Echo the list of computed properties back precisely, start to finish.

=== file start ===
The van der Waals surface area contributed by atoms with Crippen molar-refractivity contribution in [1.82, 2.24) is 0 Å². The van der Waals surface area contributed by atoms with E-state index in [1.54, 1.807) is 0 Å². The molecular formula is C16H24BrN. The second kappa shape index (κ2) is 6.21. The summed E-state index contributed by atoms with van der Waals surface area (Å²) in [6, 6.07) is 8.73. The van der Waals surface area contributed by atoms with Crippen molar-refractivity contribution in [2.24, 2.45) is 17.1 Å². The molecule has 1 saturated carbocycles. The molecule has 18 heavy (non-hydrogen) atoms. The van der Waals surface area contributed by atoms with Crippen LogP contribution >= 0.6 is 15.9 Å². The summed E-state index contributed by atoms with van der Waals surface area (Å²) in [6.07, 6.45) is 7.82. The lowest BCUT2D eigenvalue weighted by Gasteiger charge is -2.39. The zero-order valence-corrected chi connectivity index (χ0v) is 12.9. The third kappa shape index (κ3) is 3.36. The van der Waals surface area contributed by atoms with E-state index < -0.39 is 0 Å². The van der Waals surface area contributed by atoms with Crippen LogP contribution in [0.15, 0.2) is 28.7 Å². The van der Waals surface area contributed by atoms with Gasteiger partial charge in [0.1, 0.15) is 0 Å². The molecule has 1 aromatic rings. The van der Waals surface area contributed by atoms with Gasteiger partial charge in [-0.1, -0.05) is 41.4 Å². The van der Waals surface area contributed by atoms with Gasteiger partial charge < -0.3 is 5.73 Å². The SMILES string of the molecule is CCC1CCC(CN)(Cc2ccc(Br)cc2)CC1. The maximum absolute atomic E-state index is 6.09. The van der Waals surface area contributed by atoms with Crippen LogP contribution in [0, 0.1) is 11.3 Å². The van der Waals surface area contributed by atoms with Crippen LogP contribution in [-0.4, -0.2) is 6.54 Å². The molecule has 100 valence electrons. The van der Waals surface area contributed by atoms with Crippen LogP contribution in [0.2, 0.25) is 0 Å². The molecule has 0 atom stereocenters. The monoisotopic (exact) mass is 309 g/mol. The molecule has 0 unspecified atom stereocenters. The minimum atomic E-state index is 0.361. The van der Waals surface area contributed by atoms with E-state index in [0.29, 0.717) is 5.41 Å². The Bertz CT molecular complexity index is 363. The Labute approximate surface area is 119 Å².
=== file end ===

The van der Waals surface area contributed by atoms with Crippen molar-refractivity contribution in [1.82, 2.24) is 0 Å². The van der Waals surface area contributed by atoms with E-state index in [1.54, 1.807) is 0 Å². The molecular formula is C16H24BrN. The second kappa shape index (κ2) is 6.21. The summed E-state index contributed by atoms with van der Waals surface area (Å²) in [6, 6.07) is 8.73. The van der Waals surface area contributed by atoms with Crippen molar-refractivity contribution in [2.24, 2.45) is 17.1 Å². The molecule has 1 saturated carbocycles. The molecule has 18 heavy (non-hydrogen) atoms. The van der Waals surface area contributed by atoms with Crippen LogP contribution >= 0.6 is 15.9 Å². The summed E-state index contributed by atoms with van der Waals surface area (Å²) in [6.07, 6.45) is 7.82. The lowest BCUT2D eigenvalue weighted by Gasteiger charge is -2.39. The zero-order valence-corrected chi connectivity index (χ0v) is 12.9. The third kappa shape index (κ3) is 3.36. The van der Waals surface area contributed by atoms with E-state index < -0.39 is 0 Å². The van der Waals surface area contributed by atoms with Crippen LogP contribution in [0.15, 0.2) is 28.7 Å². The van der Waals surface area contributed by atoms with Gasteiger partial charge in [0.1, 0.15) is 0 Å². The molecule has 1 aromatic rings. The van der Waals surface area contributed by atoms with Gasteiger partial charge in [-0.1, -0.05) is 41.4 Å². The van der Waals surface area contributed by atoms with Gasteiger partial charge < -0.3 is 5.73 Å². The SMILES string of the molecule is CCC1CCC(CN)(Cc2ccc(Br)cc2)CC1. The maximum absolute atomic E-state index is 6.09. The van der Waals surface area contributed by atoms with Crippen LogP contribution in [0, 0.1) is 11.3 Å². The van der Waals surface area contributed by atoms with Crippen LogP contribution in [-0.4, -0.2) is 6.54 Å². The molecule has 100 valence electrons. The van der Waals surface area contributed by atoms with Crippen LogP contribution in [0.2, 0.25) is 0 Å². The molecule has 0 atom stereocenters. The monoisotopic (exact) mass is 309 g/mol. The molecule has 0 unspecified atom stereocenters. The minimum atomic E-state index is 0.361. The van der Waals surface area contributed by atoms with E-state index in [0.29, 0.717) is 5.41 Å². The Bertz CT molecular complexity index is 363. The Labute approximate surface area is 119 Å².